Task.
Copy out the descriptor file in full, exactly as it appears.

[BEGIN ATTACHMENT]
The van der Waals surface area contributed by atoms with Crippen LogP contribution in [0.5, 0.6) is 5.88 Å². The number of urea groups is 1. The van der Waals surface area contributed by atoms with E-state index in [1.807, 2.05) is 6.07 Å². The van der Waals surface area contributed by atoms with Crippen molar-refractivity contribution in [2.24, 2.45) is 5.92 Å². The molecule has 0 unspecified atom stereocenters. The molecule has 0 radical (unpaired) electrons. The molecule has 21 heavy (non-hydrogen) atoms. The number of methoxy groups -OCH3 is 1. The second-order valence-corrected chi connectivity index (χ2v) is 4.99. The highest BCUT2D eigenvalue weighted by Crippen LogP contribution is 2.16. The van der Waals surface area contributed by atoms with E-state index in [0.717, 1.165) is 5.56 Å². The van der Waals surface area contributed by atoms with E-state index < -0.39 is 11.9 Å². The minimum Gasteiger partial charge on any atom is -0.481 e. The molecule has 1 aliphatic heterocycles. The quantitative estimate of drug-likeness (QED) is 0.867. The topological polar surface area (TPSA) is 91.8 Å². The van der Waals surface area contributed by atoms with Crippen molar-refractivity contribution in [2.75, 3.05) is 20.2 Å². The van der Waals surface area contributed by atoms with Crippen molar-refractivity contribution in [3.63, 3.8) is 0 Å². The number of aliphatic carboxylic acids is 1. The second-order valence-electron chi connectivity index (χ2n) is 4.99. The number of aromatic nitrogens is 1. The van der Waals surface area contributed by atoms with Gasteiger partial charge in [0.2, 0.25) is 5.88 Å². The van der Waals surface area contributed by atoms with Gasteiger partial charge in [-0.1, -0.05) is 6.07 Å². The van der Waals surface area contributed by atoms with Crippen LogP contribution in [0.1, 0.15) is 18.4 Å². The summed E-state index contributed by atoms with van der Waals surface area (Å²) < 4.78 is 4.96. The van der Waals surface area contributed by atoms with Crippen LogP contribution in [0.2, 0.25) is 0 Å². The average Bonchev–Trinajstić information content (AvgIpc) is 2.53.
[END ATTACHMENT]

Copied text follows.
The van der Waals surface area contributed by atoms with Crippen LogP contribution in [0.5, 0.6) is 5.88 Å². The number of urea groups is 1. The van der Waals surface area contributed by atoms with E-state index in [1.807, 2.05) is 6.07 Å². The van der Waals surface area contributed by atoms with Crippen molar-refractivity contribution in [2.24, 2.45) is 5.92 Å². The molecule has 0 unspecified atom stereocenters. The molecule has 0 radical (unpaired) electrons. The molecule has 21 heavy (non-hydrogen) atoms. The number of methoxy groups -OCH3 is 1. The second-order valence-corrected chi connectivity index (χ2v) is 4.99. The highest BCUT2D eigenvalue weighted by Crippen LogP contribution is 2.16. The van der Waals surface area contributed by atoms with E-state index in [0.717, 1.165) is 5.56 Å². The van der Waals surface area contributed by atoms with E-state index < -0.39 is 11.9 Å². The minimum Gasteiger partial charge on any atom is -0.481 e. The molecule has 1 aliphatic heterocycles. The quantitative estimate of drug-likeness (QED) is 0.867. The topological polar surface area (TPSA) is 91.8 Å². The van der Waals surface area contributed by atoms with Crippen molar-refractivity contribution in [2.75, 3.05) is 20.2 Å². The van der Waals surface area contributed by atoms with Crippen molar-refractivity contribution in [3.63, 3.8) is 0 Å². The number of aliphatic carboxylic acids is 1. The second-order valence-electron chi connectivity index (χ2n) is 4.99. The number of aromatic nitrogens is 1. The van der Waals surface area contributed by atoms with Gasteiger partial charge in [0.2, 0.25) is 5.88 Å². The van der Waals surface area contributed by atoms with Gasteiger partial charge in [-0.1, -0.05) is 6.07 Å². The van der Waals surface area contributed by atoms with Crippen LogP contribution in [0.1, 0.15) is 18.4 Å². The summed E-state index contributed by atoms with van der Waals surface area (Å²) < 4.78 is 4.96. The van der Waals surface area contributed by atoms with Crippen LogP contribution in [0.2, 0.25) is 0 Å². The average Bonchev–Trinajstić information content (AvgIpc) is 2.53.